With this in mind, the "Lucha" war room is part of Latino Democrats' larger mission to defeat Republican candidates, and especially the party's more extreme candidates.

They'll start with a focus on a dozen key races around the country with ads on YouTube and other social media platforms. The races include two for U.S. Senate and 10 swing House congressional districts in West Coast states such as California, as well as in Colorado, Nebraska and Texas.

McGroary said the effort is designed to reach every generation of Latino in the same household.

"We want to make sure that all of the content that we are creating right down to the logo and the name," she says, "that every piece of what we are doing is designed with the Latino audience in mind."

Combating misinformation to win competitive races

California Democratic Congresswoman Linda Sánchez, who is the chairwoman for BOLD PAC,says the war room is poised to quickly respond to misinformation and disinformation.

The BOLD PAC is launching the Lucha War Room under the direction of the group's first entirely female leadership team.
Catie Dull / NPR
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NPR
The BOLD PAC is launching the Lucha War Room under the direction of the group's first entirely female leadership team.

She points to the recent, fake robocalls impersonating President Biden in the New Hampshire primaries as an example of what would trigger the Lucha war room into action.

"We think this is long overdue. We're making a sizable investment in this," Sánchez told NPR. "And that's just a down payment on, you know, further investment and ... making sure that voters have accurate information."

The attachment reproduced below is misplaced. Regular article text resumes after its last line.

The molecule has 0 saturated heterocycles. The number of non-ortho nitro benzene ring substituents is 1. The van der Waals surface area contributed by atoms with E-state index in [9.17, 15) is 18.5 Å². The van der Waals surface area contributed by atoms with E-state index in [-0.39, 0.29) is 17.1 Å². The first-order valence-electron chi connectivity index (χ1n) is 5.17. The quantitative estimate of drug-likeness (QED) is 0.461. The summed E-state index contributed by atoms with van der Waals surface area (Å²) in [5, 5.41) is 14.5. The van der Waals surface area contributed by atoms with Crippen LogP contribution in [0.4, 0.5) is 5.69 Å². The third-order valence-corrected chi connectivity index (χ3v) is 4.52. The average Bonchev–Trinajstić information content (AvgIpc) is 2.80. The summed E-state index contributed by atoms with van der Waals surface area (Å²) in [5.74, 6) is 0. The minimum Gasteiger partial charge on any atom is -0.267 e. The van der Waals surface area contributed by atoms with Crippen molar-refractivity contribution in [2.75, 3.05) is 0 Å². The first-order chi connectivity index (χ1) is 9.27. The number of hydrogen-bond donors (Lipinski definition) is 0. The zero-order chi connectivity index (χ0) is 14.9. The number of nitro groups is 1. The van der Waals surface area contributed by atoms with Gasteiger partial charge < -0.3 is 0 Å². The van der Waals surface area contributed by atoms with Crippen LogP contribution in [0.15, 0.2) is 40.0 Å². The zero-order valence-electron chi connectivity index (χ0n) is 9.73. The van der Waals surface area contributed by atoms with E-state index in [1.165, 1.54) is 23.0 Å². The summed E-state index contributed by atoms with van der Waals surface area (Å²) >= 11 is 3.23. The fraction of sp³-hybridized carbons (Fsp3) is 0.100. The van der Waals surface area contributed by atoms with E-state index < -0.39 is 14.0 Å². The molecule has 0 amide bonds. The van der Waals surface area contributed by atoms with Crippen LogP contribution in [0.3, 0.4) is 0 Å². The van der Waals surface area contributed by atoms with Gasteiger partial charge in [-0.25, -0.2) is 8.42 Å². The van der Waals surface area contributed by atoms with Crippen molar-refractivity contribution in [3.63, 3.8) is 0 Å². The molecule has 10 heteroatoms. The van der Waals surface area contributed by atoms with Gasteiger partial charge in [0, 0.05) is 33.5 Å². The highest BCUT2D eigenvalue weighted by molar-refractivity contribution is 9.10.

McGroary, the BOLD PAC executive director, also notes it would be historic if Latinos were elected in either the Arizona or Florida Senate races.

"It is critically important that Democrats defend the Senate this cycle," she says. Also, "Arizona has never had a Latino senator. ... In Florida, they have never had a Latina senator."

Back at Congressman Frost's office, he remembers all of the young Latinos who reached out after that first ad featuring Spanglish.

"Young Latinos who are maybe first- or second-generation Americans ... oftentimes use Spanglish," he said. And "after we put out that ad, we received a lot of texts and DMs from like young Latinos who ... said, 'I love that ad' ... so I think that we'll see a lot more Spanglish ads going on across the country."

Destinee Adams produced the audio for this piece. contributed to this story

Copyright 2024 NPR. To see more, visit https://www.npr.org.

Claudia Grisales is a congressional reporter assigned to NPR's Washington Desk.
Destinee Adams
Destinee Adams (she/her) is a temporary news assistant for Morning Edition and Up First. In May 2022, a month before joining Morning Edition, she earned a bachelor's degree in Multimedia Journalism at Oklahoma State University. During her undergraduate career, she interned at the Stillwater News Press (Okla.) and participated in NPR's Next Generation Radio. In 2020, she wrote about George Floyd's impact on Black Americans, and in the following years she covered transgender identity and unpopular Black history in the South. Adams was born and raised in Oklahoma City, Oklahoma.